Current Standards for Recording Defense Medical Examinations and Psychological Evaluations and Assessments

Mark R. Brengelman

Mark R. Brengelman

Mark holds Bachelor’s and Master’s degrees in Philosophy from Emory University and a Juris Doctorate from the University of Kentucky. Retiring as an Assistant Attorney General, he now represents Health care professionals Two government ethics commissions, and Parents and kids in confidential child abuse and neglect cases,...
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Pre-recorded
60 Mins
Mark R. Brengelman

Recording Defense Medical Examinations and Psychological Evaluations and Assessments Used in a Court of Law: Is It Allowed?

Injury cases in the court system allow for damages for physical and mental injuries. While mental injuries can be more subjective, a sympathetic plaintiff stands to reap thousands of dollars for it.

Defense attorneys and their insurance companies are heavily invested in disproving mental injuries and will hire their own expert witness to perform a Defense Medical Examination.

Plaintiff’s counsel will counter these efforts by demanding to record the doctor’s evaluation in progress to point out bias and flaws. Under what standards, if any, will a court allow the recording of a doctor’s work while it is being performed?

Erase the fear, uncertainty, and doubt over proving your case for mental injures when the defense hires its own expert to disprove yours.

When the defense hires its own doctor to examine a party plaintiff, when may a court allow the recording of a doctor’s work while it is being performed, if such recording is allowed at all?

Webinar Objectives


  • Outline of Plaintiff’s damages necessitating expert witness testimony on mental health diagnoses;
  • Explanation of the necessity as to the use of a defense medical expert;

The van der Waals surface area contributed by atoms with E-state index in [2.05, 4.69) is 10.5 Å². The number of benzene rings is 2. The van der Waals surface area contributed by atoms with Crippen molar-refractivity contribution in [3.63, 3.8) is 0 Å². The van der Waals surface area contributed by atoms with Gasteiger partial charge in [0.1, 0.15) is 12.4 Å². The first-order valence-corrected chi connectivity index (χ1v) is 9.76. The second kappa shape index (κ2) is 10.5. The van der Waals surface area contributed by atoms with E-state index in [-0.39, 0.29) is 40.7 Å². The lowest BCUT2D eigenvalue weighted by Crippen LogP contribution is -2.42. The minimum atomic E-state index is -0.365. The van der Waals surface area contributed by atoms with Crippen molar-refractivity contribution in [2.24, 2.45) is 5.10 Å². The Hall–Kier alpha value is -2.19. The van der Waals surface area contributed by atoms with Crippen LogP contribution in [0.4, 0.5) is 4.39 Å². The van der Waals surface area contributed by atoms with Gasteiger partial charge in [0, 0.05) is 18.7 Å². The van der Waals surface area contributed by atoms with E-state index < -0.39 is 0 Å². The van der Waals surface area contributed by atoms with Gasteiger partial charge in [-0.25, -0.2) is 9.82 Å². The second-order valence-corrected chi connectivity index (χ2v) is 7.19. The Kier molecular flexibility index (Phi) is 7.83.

• Types of doctors who may perform an expert witness evaluation and more importantly to testify about it;
  • Examples of standards in state licensure law that may prevent a mental health professional from allowing such a recording ;
  • Examples of national codes of ethics used for guidance by the courts and how codes of ethics may not apply, and;
  • Review a new case from the New Jersey appellate courts on if and when a litigant may record examinations by medical professionals retained by defendants – or have third-parties accompany them to such a session.

Webinar Agenda


This advanced webinar examines the court standards a judge may use to allow a defense medical examination to be recorded for scrutiny. Injury cases in the court system allow for mental health damages as a kind of personal injury. Mental injuries can be more subjective than physical injuries, yet sympathetic plaintiffs stand to gain thousands of dollars in money damages for them.

Because of the thousands of dollars at stake, defense attorneys and their insurance companies who bankroll them will often hire their own expert witness doctor to perform their own Defense Medical Examination.

How can the plaintiff counter such inquiries? There will be a demand for the recording of the Defense Medical Examination or the permission to have the event observed by a third party.

Under what standards, if any, may a court allow the recording of the doctor’s work while it is being performed?

The appellate courts of New Jersey examined these very issues in three separate personal injury cases combined with standards for how all such actions may allow the recording of a Defense Medical Examination. The courts outlined a framework for both the recording of Defense Medical Examinations and the allowance of third-parties simply to observe them.

See how judges of the trial court may decide on a case-by-case basis how and even whether to allow these third-party observations or the recording of the entire Defense Medical Examination. Inflexible rules will not do in these cases where “too many permutations of circumstances” require an inflexible rule to be used in all situations. Whose burden is it then to demonstrate those standards have been met? Find out in this new, advanced webinar that provides answers as to recording Defense Medical Examinations and Psychological Evaluations and Assessments.

Who Should Attend


Plaintiff’s Attorneys; Mental Health Professionals; Defense Attorneys, Insurance Attorneys; Insurance Adjustors; Psychiatrists; Psychologists; Social Workers; Marriage and Family Therapists; Professional Clinical Counselors; Alcohol and Drug Counselors; Pastoral Counselors

To access this webinar, kindly reach out to our customer support team at support@complianceducator.com.

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